Yes, it’s a little bit thicker: 9.4mm, compared to the 8.8mm iPad 2. And it’s a skootch heavier: 1.44 pounds, or 1.46 pounds if you get Wi-Fi + 4G; the iPad 2 ranged from 1.33 pounds for Wi-Fi to 1.35 pounds for the AT&T version of the Wi-Fi + 3G. We bet you won’t notice. What you will notice is the 4G/LTE speed and the Retina display.
The bright 9.7-inch display’s dizzying resolution is now 2048x1536, or 264ppi. That’s four times the pixels on the 1024x768 iPads of yore, and the best screen we’ve ever seen on a hunk of electronics. It’s got a million more pixels than a 1920x1080 HDTV, plus better color saturation than the iPad 2.
Full-featured Honeycomb tablet tries to steal discount slates' thunder
TIMES ARE, LET'S SAY, challenging for anyone who makes a 7-inch tablet but doesn't also own some type of bookstore. The Kindle Fire and Nook Tablet could look the Thrive 7" square in the eye and say, "You're good, kid, but as long as we're around, you'll always be second best, see?" It hardly matters that the Thrive 7" has the full Honeycomb 3.2 OS, more storage, and superior screen resolution, because it also carries a price that's almost twice that of the Fire and without all the Amazon ecosystem advantages, to boot.
With that said, for those discriminating individuals who do appreciate the finer things in life, the Thrive 7" furnishes the highest resolution of a 7-inch tablet and costs a bit less than the Samsung Galaxy Tab 7 Plus. Graphics in games and videos on the Thrive 7" look crisp and finely detailed, with excellent black levels. It's a great tablet display for reading ebooks or websites.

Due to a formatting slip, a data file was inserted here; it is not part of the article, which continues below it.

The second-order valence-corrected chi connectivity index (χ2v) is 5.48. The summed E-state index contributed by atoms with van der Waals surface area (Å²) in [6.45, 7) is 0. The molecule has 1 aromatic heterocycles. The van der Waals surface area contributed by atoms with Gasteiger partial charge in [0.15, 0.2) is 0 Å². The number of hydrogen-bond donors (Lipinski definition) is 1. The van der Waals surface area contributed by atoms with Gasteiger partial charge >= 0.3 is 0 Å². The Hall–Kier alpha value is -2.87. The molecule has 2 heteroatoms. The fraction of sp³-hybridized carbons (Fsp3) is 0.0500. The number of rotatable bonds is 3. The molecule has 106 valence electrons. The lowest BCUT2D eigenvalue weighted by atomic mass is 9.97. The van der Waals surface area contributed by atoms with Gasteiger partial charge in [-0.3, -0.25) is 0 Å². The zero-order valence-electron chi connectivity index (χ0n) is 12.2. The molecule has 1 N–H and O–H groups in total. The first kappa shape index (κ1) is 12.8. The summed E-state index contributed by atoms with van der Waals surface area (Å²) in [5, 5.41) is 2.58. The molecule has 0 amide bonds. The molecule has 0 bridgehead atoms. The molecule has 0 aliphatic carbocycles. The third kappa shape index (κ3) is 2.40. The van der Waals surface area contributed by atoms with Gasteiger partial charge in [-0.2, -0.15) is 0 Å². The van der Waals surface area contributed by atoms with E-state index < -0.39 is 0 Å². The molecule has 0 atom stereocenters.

On the downside to browsing the web, the Thrive 7" performs pretty poorly with web browser screen redraws and scrolling and exhibits demonstrable touch‑response lag. Several other Honeycomb tablets we've tested also suffered from such problems to a degree belying their hardware specs, but the Thrive 7" felt particularly laggy, if only intermittently. Similar problems occurred with certain other apps, on the home screens and menu screens, and when waking up the tablet. These behaviors were only occasional, but still common. Benchmark tests also showed results inexplicably lower than other Tegra 2 devices with similar specs.
THE FIRST AND SECOND Transformers movies were abominations, and Hasbro has sued Asus for violating its Transformers trademark, but there’s no denying that Asus’s Eee Pad Transformer Prime improves on the original Transformer tablet in nearly every conceivable fashion.
Asus’s latest tablet—we’ll just call it the Prime—loses the awkward build of its predecessor in favor of a smaller, lighter, and more stylish aluminum-backed chassis. It’s actually thinner than the iPad 2—probably as thin as it could be considering it’s outfitted with a combo headphone/mic-in jack, a Micro HDMI port, a MicroSD card slot, and a USB/charge/dock port. A matching keyboard dock (a $150 option) adds full-size USB and SD card interfaces and up to 10 hours of additional battery life. The dock provides many helpful keyboard shortcuts, and its keyboard action and trackpad mouse response improve over the original.